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Reading this http://classes.soe.ucsc.edu/cmps102/Spring10/lect/17/SAT-3SAT-and-other-red.pdf, I came to know that reducing a clause $C_i$ from a $SAT$ instance containing more than 3 literals to a $3-SAT$ instance is done this way,

Suppose $C_1$ is $\{x_1, x_2, x_3, x_4\}$. It's equivalent representation in 3-literal clauses is,

$C_{3-SAT} = \{\{x_1, x_2, y_1\},\{\bar{y_1}, x_3,x_4\}\}$

The issue lies here. Assume for $C_1$, all the literals are $False$ except for $x_2$. For $C_{3-SAT}$, the first clause would indeed be $True$, but the boolean value for the second clause depends on the choice of $y_1$. What if we chose $y_1 = True$? then, $C_{3-SAT}$ will be $False$, yet $C_1$ is $True$, realizing a false reduction.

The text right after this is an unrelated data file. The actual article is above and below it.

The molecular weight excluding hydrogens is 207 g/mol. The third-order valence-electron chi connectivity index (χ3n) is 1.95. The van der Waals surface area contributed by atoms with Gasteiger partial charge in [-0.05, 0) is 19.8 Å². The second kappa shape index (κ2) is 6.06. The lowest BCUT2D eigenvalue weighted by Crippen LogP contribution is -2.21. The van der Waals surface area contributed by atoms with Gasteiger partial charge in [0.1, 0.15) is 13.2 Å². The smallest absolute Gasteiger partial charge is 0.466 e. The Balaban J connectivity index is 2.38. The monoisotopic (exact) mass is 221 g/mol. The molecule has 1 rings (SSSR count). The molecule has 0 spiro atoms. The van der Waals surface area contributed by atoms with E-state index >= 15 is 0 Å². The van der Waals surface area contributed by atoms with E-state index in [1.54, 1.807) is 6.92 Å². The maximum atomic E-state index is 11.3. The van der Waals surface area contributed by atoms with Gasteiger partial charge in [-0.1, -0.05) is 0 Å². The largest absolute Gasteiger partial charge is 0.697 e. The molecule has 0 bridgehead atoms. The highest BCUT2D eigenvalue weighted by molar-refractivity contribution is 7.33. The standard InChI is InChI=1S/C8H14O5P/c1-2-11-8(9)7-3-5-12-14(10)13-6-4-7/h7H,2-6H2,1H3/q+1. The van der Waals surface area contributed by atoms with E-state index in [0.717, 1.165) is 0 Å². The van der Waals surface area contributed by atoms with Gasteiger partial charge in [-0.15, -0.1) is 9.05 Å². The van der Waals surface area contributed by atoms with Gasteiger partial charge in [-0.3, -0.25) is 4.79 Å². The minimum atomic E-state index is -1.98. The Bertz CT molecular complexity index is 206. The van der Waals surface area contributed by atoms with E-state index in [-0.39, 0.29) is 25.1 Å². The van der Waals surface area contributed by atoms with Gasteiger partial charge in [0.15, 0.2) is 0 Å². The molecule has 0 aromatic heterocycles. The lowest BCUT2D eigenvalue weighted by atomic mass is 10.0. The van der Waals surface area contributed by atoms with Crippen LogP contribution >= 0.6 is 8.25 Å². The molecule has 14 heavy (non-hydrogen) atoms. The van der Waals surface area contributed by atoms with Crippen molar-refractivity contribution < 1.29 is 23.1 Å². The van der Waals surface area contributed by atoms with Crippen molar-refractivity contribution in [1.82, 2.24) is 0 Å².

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up vote 6 down vote accepted

The clauses are not intended to be equivalent, so you shouldn't call it an "equivalent representation in 3-literal clauses."

All the reduction requires is that the original formula has at least one satisfying assignment if, and only if, the new formula does. In this case, we have this property: if the original formula was satisfiable, we can choose at least one assignment to the variables $y_i$ that makes the new formula true and it doesn't matter that there are also choices for the $y_i$ that make it false. Conversely, if the original formula was unsatisfiable, no choice of the $y_i$ will make the new formula true.

Formally, there doesn't even have to be any relationship between the values of the variables in the two assignments. In theory, you could map all satisfiable formulas to "$x$" and all unsatisfiable formulas to "$x\wedge \neg x$". (But we don't know of an efficient way to do that.)

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A thousand thanks for your elegant answer! This also helped understand reduction better :) –  Issam Laradji Feb 26 at 14:14
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